Friday, June 15, 2012
Europe's Future Hangs in the Balance
June 15, 2012
Greek voters head to the polls on Sunday, and the future of Europe's common currency could hang in the balance. Investors fear that a leftist victory could trigger Greece's exit from the euro zone, magnifying problems in Spain and Italy. Adding to concerns, depositors are rapidly withdrawing their savings from Greek banks.
One way to look at Alexis Tsipras, the 37-year-old wunderkind of the Greek left, is as the leader of a small yet rapidly growing political party on the edge of Europe -- a party that stands to attract some 3 million votes in Sunday's election. Three million votes out of a European Union population of a half billion. Just over half of 1 percent.
There is another way to look at Tsipras, however -- as the European politician who, perhaps more than any other, holds the fate of the European common currency in his hands. It is this second interpretation that has the entire world gazing with fear as Greeks head to the polls this weekend. Tsipras, after all, has promised Greece that he will abandon the deep austerity measures imposed by the EU in exchange for bailout aid -- with Brussels threatening to suspend those payments, and send Athens into bankruptcy, should he do so. It is a game of political chicken that could bring down Europe.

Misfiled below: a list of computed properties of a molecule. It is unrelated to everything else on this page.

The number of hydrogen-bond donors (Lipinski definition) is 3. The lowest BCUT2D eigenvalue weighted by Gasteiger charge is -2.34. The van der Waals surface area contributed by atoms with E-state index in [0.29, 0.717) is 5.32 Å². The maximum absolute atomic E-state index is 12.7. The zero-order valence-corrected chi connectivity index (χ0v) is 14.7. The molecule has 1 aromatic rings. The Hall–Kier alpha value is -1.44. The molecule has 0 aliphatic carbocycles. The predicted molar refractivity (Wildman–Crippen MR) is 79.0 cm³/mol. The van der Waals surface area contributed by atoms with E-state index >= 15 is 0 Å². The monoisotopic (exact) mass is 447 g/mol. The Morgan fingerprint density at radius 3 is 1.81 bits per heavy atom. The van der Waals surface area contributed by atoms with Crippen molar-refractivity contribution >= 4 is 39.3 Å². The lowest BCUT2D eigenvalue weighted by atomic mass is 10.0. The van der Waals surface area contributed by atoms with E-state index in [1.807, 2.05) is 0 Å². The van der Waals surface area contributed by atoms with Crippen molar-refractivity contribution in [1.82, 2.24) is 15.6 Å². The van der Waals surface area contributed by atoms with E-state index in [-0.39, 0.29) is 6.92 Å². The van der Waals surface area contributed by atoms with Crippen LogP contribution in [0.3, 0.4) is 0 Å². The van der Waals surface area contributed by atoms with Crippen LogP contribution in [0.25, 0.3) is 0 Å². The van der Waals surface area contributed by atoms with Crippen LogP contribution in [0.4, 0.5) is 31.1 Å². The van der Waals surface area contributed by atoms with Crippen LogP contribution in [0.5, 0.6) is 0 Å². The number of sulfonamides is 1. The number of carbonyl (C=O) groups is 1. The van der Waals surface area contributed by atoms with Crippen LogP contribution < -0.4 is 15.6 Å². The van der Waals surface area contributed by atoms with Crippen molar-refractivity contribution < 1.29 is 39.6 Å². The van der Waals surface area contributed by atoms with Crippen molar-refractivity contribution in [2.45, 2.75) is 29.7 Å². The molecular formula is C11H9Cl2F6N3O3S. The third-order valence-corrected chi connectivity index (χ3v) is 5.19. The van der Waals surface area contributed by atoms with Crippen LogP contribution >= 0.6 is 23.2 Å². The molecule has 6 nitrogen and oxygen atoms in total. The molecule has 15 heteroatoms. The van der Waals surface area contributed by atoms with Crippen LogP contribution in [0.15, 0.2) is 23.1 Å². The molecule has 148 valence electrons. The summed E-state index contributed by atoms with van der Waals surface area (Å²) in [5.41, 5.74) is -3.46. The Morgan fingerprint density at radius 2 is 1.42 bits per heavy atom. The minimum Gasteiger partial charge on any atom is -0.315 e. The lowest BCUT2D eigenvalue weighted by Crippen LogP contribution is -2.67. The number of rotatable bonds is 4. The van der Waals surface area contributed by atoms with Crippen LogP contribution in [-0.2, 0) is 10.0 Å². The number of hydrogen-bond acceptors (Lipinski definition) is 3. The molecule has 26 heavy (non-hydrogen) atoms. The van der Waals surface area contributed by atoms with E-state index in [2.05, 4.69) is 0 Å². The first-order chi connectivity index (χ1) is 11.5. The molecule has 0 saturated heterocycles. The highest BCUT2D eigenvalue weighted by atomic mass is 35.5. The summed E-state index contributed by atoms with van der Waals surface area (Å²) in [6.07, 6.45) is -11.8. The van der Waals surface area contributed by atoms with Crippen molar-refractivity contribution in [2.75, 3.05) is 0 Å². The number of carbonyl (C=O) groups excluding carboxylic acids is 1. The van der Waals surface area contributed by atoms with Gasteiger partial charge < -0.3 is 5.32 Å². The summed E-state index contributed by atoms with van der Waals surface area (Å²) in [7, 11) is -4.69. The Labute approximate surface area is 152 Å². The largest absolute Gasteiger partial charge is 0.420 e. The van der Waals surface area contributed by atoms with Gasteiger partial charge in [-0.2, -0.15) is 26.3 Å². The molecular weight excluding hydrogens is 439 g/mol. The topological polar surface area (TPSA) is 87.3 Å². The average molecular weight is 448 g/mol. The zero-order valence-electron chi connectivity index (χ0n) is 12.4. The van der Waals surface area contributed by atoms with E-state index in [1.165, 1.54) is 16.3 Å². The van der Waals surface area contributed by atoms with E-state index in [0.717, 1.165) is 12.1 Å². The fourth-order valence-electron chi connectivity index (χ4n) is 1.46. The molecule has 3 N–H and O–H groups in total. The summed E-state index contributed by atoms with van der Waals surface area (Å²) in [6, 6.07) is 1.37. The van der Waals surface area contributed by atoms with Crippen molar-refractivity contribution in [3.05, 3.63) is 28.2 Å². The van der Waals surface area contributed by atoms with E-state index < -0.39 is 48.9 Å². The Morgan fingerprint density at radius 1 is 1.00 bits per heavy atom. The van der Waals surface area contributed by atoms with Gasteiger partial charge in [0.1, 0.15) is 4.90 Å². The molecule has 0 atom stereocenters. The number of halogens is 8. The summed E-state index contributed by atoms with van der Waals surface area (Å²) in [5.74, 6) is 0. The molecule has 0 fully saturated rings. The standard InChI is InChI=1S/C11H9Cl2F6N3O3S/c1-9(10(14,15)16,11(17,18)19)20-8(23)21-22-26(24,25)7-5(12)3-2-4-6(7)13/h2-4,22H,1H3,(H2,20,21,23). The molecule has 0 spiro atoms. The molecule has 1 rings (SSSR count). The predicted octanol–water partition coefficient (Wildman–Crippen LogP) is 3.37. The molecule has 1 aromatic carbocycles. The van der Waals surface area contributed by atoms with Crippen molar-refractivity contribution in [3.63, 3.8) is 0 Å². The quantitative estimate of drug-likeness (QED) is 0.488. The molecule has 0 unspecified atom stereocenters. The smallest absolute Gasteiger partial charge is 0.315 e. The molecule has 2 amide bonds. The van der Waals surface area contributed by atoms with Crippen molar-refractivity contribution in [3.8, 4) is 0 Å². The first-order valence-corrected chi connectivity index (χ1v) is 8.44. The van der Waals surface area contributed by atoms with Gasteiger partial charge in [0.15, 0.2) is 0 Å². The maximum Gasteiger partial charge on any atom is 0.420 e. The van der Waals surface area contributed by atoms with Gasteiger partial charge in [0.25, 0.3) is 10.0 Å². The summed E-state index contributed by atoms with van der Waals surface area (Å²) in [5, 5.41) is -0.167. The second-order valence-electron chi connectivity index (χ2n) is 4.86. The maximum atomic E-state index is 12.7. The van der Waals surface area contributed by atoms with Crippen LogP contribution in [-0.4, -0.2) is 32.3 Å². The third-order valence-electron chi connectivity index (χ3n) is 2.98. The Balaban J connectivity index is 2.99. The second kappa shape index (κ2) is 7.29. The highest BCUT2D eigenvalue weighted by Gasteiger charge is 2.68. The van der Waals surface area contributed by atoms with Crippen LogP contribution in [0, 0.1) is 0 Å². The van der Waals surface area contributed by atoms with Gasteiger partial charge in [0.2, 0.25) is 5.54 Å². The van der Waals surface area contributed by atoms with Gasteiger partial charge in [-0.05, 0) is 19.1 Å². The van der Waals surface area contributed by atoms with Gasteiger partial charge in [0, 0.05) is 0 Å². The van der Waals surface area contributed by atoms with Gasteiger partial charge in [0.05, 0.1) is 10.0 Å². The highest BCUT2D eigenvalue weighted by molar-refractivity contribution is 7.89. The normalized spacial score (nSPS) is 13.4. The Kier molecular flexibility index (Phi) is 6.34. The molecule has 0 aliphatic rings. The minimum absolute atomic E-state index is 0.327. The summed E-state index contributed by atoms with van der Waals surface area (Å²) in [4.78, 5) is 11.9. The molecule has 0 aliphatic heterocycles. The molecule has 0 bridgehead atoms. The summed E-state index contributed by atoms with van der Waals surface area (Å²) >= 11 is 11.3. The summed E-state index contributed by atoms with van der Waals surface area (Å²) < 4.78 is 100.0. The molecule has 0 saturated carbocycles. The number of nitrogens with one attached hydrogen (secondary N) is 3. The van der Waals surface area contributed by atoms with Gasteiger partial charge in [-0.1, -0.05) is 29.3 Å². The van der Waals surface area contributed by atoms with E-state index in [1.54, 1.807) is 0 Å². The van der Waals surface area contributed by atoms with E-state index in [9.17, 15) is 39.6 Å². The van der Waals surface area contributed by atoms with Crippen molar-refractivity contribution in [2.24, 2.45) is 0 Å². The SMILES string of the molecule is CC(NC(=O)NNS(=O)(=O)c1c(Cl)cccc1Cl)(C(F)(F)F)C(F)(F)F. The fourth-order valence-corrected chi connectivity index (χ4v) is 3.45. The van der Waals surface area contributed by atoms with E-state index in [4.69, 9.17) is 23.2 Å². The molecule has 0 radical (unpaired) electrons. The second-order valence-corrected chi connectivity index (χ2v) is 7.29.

Central banks around the world are preparing for the potential financial earthquake that could accompany a victory of Tsipras' Syriza party. Reuters reports on Friday that central banks in Britain, Canada, Japan, China and India are all working on contingency plans or have said they are prepared to take measures to counter any financial market turbulence that could result from the vote.
European Central Bank head Mario Draghi said on Friday that the ECB is ready to provide further liquidity to euro-zone banks. "The ECB has the crucial role of providing liquidity to sound bank counterparties in return for adequate collateral," he said. "This is what we have done throughout the crisis … and this is what we will continue to do."